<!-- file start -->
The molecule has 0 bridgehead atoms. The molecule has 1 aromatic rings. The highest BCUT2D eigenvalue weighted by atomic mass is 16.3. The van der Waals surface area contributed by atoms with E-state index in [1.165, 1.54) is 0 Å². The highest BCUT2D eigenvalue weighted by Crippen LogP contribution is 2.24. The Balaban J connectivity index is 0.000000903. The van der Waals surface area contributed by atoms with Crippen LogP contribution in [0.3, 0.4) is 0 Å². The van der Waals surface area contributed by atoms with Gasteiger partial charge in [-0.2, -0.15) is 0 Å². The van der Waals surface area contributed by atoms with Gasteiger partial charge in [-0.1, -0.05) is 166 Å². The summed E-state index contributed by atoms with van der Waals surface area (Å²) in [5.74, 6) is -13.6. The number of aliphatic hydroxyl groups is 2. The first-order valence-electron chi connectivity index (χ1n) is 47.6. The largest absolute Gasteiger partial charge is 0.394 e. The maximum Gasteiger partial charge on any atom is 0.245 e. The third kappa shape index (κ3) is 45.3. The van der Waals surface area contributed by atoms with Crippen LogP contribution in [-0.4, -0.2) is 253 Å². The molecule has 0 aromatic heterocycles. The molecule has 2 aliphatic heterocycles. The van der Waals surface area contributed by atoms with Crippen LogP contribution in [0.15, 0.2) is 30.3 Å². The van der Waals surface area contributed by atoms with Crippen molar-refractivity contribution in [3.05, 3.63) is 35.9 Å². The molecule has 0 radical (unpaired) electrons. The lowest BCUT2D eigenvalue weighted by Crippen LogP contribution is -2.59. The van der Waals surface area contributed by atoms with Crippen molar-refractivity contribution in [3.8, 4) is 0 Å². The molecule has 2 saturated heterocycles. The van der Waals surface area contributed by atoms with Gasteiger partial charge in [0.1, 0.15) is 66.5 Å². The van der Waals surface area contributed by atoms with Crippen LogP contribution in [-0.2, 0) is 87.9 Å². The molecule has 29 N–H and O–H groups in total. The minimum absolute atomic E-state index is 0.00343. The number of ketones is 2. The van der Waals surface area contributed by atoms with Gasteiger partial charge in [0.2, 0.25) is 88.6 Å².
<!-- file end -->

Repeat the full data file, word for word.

The molecule has 0 bridgehead atoms. The molecule has 1 aromatic rings. The highest BCUT2D eigenvalue weighted by atomic mass is 16.3. The van der Waals surface area contributed by atoms with E-state index in [1.165, 1.54) is 0 Å². The highest BCUT2D eigenvalue weighted by Crippen LogP contribution is 2.24. The Balaban J connectivity index is 0.000000903. The van der Waals surface area contributed by atoms with Crippen LogP contribution in [0.3, 0.4) is 0 Å². The van der Waals surface area contributed by atoms with Gasteiger partial charge in [-0.2, -0.15) is 0 Å². The van der Waals surface area contributed by atoms with Gasteiger partial charge in [-0.1, -0.05) is 166 Å². The summed E-state index contributed by atoms with van der Waals surface area (Å²) in [5.74, 6) is -13.6. The number of aliphatic hydroxyl groups is 2. The first-order valence-electron chi connectivity index (χ1n) is 47.6. The largest absolute Gasteiger partial charge is 0.394 e. The maximum Gasteiger partial charge on any atom is 0.245 e. The third kappa shape index (κ3) is 45.3. The van der Waals surface area contributed by atoms with Crippen LogP contribution in [-0.4, -0.2) is 253 Å². The molecule has 0 aromatic heterocycles. The molecule has 2 aliphatic heterocycles. The van der Waals surface area contributed by atoms with Crippen LogP contribution in [0.15, 0.2) is 30.3 Å². The van der Waals surface area contributed by atoms with Crippen molar-refractivity contribution in [3.05, 3.63) is 35.9 Å². The molecule has 0 radical (unpaired) electrons. The lowest BCUT2D eigenvalue weighted by Crippen LogP contribution is -2.59. The van der Waals surface area contributed by atoms with Crippen molar-refractivity contribution in [3.8, 4) is 0 Å². The molecule has 2 saturated heterocycles. The van der Waals surface area contributed by atoms with Gasteiger partial charge in [0.1, 0.15) is 66.5 Å². The van der Waals surface area contributed by atoms with Crippen LogP contribution in [-0.2, 0) is 87.9 Å². The molecule has 29 N–H and O–H groups in total. The minimum absolute atomic E-state index is 0.00343. The number of ketones is 2. The van der Waals surface area contributed by atoms with Gasteiger partial charge in [0.2, 0.25) is 88.6 Å².